The Resurrection of the Grand Sofar Hotel

by LBTAdmin

The Grand Sofar Hotel has reopened its doors for the first time in decades this month, allowing visitors to explore the once-opulent halls where the likes of Oum Kalthoum and Asmahan spent their summers.

Built in 1892 by Alfred and Michel Sursock, the hotel was abandoned in 1975 when the Civil War broke out, leaving it vulnerable to looters and vandals. But artist Tom Young’s 40-painting exhibition, The Grand Sofar Hotel, has now brought it back to life.

“It was one of the bigger hotels in Lebanon and was the first hotel in the country to get a gambling license,” Roderick Sursock Cochrane, grandson of Alfred Sursock, says. “During the Ottoman era and French Mandate, it was the hub of intrigue and gossip; everything happened here because it was only spot where everybody who was anybody could meet and stay.”

“People used to spend long summers in the mountains…and would come and stay here for three to four months,” he adds.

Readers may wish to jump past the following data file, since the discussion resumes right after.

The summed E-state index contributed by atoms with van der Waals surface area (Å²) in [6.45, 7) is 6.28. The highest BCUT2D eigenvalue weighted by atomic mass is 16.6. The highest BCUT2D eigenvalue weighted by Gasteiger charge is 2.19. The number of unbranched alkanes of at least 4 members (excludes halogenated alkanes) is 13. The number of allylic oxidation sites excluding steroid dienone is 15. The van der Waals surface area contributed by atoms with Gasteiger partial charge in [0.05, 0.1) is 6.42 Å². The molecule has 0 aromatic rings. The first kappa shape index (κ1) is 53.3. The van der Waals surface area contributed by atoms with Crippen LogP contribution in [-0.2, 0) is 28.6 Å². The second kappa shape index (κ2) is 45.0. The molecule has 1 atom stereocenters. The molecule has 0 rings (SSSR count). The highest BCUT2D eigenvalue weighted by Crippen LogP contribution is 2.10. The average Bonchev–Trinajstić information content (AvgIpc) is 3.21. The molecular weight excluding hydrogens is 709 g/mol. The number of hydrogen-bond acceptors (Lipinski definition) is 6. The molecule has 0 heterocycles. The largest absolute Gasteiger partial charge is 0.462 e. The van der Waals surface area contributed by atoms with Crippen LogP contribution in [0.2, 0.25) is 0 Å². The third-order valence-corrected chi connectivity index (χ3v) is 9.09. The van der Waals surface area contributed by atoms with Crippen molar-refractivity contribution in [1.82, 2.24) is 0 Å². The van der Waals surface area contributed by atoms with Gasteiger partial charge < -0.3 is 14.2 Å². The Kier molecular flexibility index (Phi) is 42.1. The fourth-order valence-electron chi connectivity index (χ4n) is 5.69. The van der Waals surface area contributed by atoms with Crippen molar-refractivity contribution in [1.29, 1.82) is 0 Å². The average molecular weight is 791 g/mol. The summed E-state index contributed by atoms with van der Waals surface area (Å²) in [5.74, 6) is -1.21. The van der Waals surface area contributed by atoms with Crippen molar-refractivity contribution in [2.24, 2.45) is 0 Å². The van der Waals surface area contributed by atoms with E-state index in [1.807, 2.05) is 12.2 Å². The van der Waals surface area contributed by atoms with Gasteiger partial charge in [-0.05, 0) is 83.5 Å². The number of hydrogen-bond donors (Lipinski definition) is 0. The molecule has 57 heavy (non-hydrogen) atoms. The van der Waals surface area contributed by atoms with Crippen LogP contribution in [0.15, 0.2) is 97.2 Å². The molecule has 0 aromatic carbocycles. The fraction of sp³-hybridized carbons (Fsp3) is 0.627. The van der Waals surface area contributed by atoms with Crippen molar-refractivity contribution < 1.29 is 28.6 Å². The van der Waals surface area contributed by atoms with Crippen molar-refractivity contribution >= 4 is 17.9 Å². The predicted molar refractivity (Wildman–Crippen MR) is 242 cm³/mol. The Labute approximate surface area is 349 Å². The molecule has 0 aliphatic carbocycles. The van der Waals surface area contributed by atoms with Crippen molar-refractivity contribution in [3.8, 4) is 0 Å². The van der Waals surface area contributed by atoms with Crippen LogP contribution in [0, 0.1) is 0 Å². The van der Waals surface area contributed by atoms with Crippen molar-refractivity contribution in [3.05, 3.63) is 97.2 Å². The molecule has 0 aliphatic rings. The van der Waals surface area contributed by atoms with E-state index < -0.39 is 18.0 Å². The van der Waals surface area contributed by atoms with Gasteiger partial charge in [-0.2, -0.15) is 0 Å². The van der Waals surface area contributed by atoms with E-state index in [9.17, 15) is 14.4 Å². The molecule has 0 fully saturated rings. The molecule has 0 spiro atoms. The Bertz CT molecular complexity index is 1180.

This place can never become a hotel again.

The Exhibition

Young’s paintings are all inspired by the unique stories of the hotel. “There’s Sami Khoury who was the receptionist here who I interviewed,” Young says. “He told me about the time Sabah came here with one husband – Anwar Mansy the Egyptian violinist – and with another man who became her next husband. She spoke to both of them simultaneously; one in Egyptian the other Lebanese and Sami joked about that story.”

“[General Spears] had his first meeting with the French here in the 40s and that eventually led to Lebanon’s independence,” Young continues. “Also there was one of the very first meetings of the Arab League in 1947, when they were discussing the imminent disaster of Palestine alongside a British secret agent.”

Recently Cochrane has been trying to bring life back into the place, with the hopes of turning it into a venue for cultural events or wedding receptions. Gates, waterproof roofing, electricity and a mix of old and new paving tiles have been added.

“It was left completely derelict and open to the elements and looters until 2014 when I took over and started working on it,” Cochrane shares. “We will keep it exactly the same, which is part of its charm, but we will make it functional. This place can never become a hotel again. I just want to preserve the hotel and its environment.”

The exhibition is running until 14 October. For more details, visit the Facebook Event Page.



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